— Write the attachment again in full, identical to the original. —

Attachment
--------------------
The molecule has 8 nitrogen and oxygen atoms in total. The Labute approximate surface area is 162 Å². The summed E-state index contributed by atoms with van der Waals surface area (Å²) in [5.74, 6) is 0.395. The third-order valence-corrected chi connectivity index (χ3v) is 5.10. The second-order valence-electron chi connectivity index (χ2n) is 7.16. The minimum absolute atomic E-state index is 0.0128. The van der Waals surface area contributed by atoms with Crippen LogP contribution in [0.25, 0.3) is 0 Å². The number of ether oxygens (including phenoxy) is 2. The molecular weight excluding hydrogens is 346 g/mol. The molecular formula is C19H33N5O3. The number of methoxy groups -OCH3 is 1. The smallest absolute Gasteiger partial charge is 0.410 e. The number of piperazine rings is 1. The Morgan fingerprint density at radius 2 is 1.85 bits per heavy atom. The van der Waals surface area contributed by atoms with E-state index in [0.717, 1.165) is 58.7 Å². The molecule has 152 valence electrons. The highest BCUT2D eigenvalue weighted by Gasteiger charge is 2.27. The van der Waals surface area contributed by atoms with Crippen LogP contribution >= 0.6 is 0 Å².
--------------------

The molecule has 8 nitrogen and oxygen atoms in total. The Labute approximate surface area is 162 Å². The summed E-state index contributed by atoms with van der Waals surface area (Å²) in [5.74, 6) is 0.395. The third-order valence-corrected chi connectivity index (χ3v) is 5.10. The second-order valence-electron chi connectivity index (χ2n) is 7.16. The minimum absolute atomic E-state index is 0.0128. The van der Waals surface area contributed by atoms with Crippen LogP contribution in [0.25, 0.3) is 0 Å². The number of ether oxygens (including phenoxy) is 2. The molecular weight excluding hydrogens is 346 g/mol. The molecular formula is C19H33N5O3. The number of methoxy groups -OCH3 is 1. The smallest absolute Gasteiger partial charge is 0.410 e. The number of piperazine rings is 1. The Morgan fingerprint density at radius 2 is 1.85 bits per heavy atom. The van der Waals surface area contributed by atoms with E-state index in [0.717, 1.165) is 58.7 Å². The molecule has 152 valence electrons. The highest BCUT2D eigenvalue weighted by Gasteiger charge is 2.27. The van der Waals surface area contributed by atoms with Crippen LogP contribution >= 0.6 is 0 Å².